Historical Overview: Genocide & Resistance of Indigenous Peoples


The following articles are excellent starting points for learning more about the history behind colonial occupation of indigenous lands of the "Americas", and the resulting indigenous resistance.

* 500 Years of Resistance

      - Reprinted from Oh-Toh-Kin magazine.
        A great primer on 500 years of
        colonialism and the resulting
        indigenous resistance.

graphic by Gord Hill
* Indigenous Autonomy and Revolutionary Resistance - Speech by Amor y Rabia (Love & Rage) representative to the March 1997 Love & Rage Continental Conference. Looks at Mexican indigenous movements as a model for resistance movements. * Confronting Canada's colonial legacy - Theoretical overview of colonialism in "Canada". * Letter from Bruce Clark to Verna Friday * Confederated Native Court Judgement and Reasons - Both are comprehensive overviews of legislative colonialism. * From Wounded Knee to Capitol Hill - "The History, Achievements and Legacy of the American Indian Movement". * In Pursuit of Progress: A Colonial Narrative - Impact of colonialism on the indigenous peoples of the North * After Mabo, What About Aboriginal Sovereignty? - About legal status of sovereigntist movement in "Australia"; many parallels to the situation in North America.

Also see the documents indexed in
Neo-colonialism and global economics



USA on Trial: The International Tribunal on Indigenous Peoples and Oppressed Nations in the United States.
Verdict, book, and video on AIM-sponsored international tribunal held to commemorate the 500th anniversary of Columbus's invasion of America. The tribunal convicted the U.S. government of numerous international crimes against indigenous people, including genocide.

Available from Editorial El Coqui, 1671 N. Claremont, Chicago, IL, USA 60647 or the Puerto Rican Cultural Center in Chicago, tel: (312) 342-8023.

Night-Vision: Illuminating War and Class on the Neo-Colonial Terrain. Butch Lee and Red Rover. 1993: Vagabond Press, 496A Hudson St., Suite E14, New York, NY, USA 10014.
One of the best books around exploring neo-colonialism's implications on political theory and anti-colonial activism.


- Estimated aboriginal population in Canada: Indian 642,000; Metis 152,000; Inuit 42,000.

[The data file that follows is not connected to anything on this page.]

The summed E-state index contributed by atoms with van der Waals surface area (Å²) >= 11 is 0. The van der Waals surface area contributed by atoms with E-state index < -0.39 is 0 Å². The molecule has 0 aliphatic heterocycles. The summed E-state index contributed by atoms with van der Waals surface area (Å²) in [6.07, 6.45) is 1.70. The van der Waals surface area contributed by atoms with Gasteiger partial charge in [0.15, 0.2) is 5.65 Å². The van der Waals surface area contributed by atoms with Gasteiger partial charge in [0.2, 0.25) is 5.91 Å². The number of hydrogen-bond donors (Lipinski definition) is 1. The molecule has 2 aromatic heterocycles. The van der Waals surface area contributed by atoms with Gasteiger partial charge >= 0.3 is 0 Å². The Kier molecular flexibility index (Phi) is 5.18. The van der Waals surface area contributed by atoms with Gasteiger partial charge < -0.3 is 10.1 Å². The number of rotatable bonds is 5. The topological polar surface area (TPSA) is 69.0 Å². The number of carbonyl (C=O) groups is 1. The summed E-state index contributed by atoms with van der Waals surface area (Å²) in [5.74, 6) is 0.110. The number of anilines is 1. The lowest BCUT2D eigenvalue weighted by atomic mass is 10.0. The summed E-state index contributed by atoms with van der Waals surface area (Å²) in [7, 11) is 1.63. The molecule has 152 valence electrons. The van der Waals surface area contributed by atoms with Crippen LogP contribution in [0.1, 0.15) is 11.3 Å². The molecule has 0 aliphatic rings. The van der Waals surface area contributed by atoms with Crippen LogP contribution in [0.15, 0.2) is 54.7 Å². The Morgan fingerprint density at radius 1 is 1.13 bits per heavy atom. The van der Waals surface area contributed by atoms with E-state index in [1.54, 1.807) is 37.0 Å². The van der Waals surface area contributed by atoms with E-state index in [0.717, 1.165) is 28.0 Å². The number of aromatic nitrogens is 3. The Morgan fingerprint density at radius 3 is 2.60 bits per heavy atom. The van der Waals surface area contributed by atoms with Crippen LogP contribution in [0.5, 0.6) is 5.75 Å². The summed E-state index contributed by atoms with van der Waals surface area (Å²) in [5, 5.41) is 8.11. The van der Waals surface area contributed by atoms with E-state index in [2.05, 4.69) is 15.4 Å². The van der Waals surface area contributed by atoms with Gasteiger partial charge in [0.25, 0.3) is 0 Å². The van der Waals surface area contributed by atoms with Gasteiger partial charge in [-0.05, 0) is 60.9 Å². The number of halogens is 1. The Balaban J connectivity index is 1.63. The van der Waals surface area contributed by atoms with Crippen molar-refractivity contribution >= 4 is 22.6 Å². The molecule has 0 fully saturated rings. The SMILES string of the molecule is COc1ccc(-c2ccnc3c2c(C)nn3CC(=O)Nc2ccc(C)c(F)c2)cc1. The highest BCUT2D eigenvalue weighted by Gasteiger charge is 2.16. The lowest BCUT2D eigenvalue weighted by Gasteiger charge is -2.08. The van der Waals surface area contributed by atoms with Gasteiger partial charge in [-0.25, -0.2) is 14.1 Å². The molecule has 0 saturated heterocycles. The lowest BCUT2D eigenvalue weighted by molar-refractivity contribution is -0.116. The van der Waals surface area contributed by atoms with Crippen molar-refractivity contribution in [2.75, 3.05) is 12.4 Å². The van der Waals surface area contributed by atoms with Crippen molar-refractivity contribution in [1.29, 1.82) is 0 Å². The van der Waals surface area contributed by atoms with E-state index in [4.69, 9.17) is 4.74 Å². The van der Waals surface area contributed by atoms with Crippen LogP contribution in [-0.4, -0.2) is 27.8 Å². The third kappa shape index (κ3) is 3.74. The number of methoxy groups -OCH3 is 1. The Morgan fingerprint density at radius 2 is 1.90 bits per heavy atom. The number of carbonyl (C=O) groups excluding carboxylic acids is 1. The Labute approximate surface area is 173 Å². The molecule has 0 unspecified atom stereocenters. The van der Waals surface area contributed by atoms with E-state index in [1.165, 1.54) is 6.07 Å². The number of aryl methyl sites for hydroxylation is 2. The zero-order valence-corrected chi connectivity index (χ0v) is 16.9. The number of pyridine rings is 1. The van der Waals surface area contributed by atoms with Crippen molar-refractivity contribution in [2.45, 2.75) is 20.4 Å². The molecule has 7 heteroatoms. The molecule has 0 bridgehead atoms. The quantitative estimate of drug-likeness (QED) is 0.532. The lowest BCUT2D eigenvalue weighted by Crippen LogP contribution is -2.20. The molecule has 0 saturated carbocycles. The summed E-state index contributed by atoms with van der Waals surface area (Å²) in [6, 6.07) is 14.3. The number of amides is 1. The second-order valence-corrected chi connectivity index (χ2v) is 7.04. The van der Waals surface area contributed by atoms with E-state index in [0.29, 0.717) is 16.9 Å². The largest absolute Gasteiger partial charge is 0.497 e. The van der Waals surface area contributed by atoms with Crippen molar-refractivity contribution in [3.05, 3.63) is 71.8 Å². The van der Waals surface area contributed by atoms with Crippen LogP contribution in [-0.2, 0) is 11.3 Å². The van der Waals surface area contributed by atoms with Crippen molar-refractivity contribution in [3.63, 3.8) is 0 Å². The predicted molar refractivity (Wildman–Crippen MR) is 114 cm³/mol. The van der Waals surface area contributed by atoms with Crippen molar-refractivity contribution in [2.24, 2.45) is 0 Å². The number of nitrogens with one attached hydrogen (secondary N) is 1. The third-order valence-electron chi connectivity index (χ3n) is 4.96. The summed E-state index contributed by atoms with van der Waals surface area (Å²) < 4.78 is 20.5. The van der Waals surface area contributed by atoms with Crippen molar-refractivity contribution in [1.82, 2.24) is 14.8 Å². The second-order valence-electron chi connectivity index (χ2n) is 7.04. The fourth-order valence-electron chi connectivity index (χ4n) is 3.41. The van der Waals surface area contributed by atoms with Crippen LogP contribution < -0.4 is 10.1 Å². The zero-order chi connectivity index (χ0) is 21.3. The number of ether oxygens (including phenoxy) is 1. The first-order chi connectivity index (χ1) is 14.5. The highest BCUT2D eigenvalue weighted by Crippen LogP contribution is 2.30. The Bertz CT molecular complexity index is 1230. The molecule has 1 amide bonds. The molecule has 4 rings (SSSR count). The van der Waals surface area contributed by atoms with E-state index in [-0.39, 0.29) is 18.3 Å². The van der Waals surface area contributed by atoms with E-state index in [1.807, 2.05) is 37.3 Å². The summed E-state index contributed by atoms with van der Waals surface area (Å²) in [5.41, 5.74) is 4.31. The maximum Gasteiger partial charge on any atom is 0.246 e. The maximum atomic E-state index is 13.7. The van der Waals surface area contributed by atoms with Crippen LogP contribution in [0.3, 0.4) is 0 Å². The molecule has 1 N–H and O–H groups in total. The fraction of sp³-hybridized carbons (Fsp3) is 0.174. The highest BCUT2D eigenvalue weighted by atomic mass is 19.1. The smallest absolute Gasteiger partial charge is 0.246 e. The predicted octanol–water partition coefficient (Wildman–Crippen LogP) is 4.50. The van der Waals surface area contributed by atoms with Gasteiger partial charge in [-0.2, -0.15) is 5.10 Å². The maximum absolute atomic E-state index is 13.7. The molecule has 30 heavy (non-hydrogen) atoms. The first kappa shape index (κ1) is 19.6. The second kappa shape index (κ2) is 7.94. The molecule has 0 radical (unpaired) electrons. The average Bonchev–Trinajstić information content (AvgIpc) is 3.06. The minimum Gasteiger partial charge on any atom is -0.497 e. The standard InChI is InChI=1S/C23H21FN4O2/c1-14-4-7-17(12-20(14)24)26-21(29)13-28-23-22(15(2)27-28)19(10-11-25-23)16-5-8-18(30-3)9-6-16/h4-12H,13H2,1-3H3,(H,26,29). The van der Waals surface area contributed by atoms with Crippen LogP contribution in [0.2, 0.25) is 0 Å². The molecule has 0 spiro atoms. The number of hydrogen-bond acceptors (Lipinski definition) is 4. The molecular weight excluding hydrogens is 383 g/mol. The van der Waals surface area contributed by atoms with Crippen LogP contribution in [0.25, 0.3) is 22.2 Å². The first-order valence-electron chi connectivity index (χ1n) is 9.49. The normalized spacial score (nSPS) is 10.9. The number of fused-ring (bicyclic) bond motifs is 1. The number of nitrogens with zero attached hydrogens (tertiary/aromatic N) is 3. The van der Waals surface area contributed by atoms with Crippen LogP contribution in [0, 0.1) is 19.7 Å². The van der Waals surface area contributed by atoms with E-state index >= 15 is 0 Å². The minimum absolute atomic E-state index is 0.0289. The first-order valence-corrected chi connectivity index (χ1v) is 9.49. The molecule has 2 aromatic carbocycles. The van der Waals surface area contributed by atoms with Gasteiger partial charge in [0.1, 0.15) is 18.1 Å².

- Aboriginals as percentage of total Canadian population: 2.7. Percentage of land mass south of Yukon/NWT dedicated to them: less than 0.5.

- US aboriginals as percentage of total population in the United States, excluding Alaska: less than 1. Percentage of US land mass dedicated to them: 3.

- Native people in Canada as percentage of total population by region: Atlantic 1.3; Quebec 1.0; Ontario 1.4; Manitoba 10.6; Saskatchewan 10.5; Alberta 4.9; British Columbia 3.6; Yukon 18.2; Northwest Territories, 62.

- Province with the largest aboriginal population: Ontario, with 160,000 people, about 20 percent of the total native population.

- Percentage of aboriginals younger than 24: 56. Percentage of all Canadians under 24: 34.

- Number of aboriginals living in Canada's cities: 320,000, about 45 percent of the total aboriginal population.

- Number of reserve and native settlements in Canada: 11,000.

- Number of aboriginal language families: 11. Number of languages: 50. Languages used most frequently: Micmac, Montagnais, Cree, Ojibwa, Inuktitut, some Dene.

- Percentage of aboriginals with Grade 9 education or less who have jobs: less than 50. Percentage of aboriginals with university degrees who have jobs: 90.

- Number of aboriginal physicians: about 50 (0.1 percent of all physicians.) Number of registered nurses: about 300 (0.1 percent of all RNs).

- Percentage of federal spending allotted to aboriginal programs in 1991 1992: 3.7. In 1995-96: 4.9.

- Per capita amount spent by all governments on aboriginal people in 1992-93: $15,714. Per capita amount spent on all Canadians: 10,026.

- Amount spent by Ottawa in 1996 on remedial programs for social problems among aboriginal people: $1.7 billion.

- Percentage of aboriginal population over the age of 15 receiving social assistance in 1996: 28.

- Rate of aboriginal incarceration in provincial jails: 11 times that of other Canadians.

- Average earning of employed aboriginal people in 1991: $21,270. Average earning of all Canadians: 27, 880.

- Percentage of all Canadian men unemployed in 1990: 10.1. Of aboriginal men: 27.2.

- Percentage of all Canadian women unemployed in 1990: 10.2. Of aboriginal women: 21.6.

- Number of jobs required to raise the level of aboriginal employment to that of the general population: 80,000

Source: Royal Commission on Aboriginal Peoples

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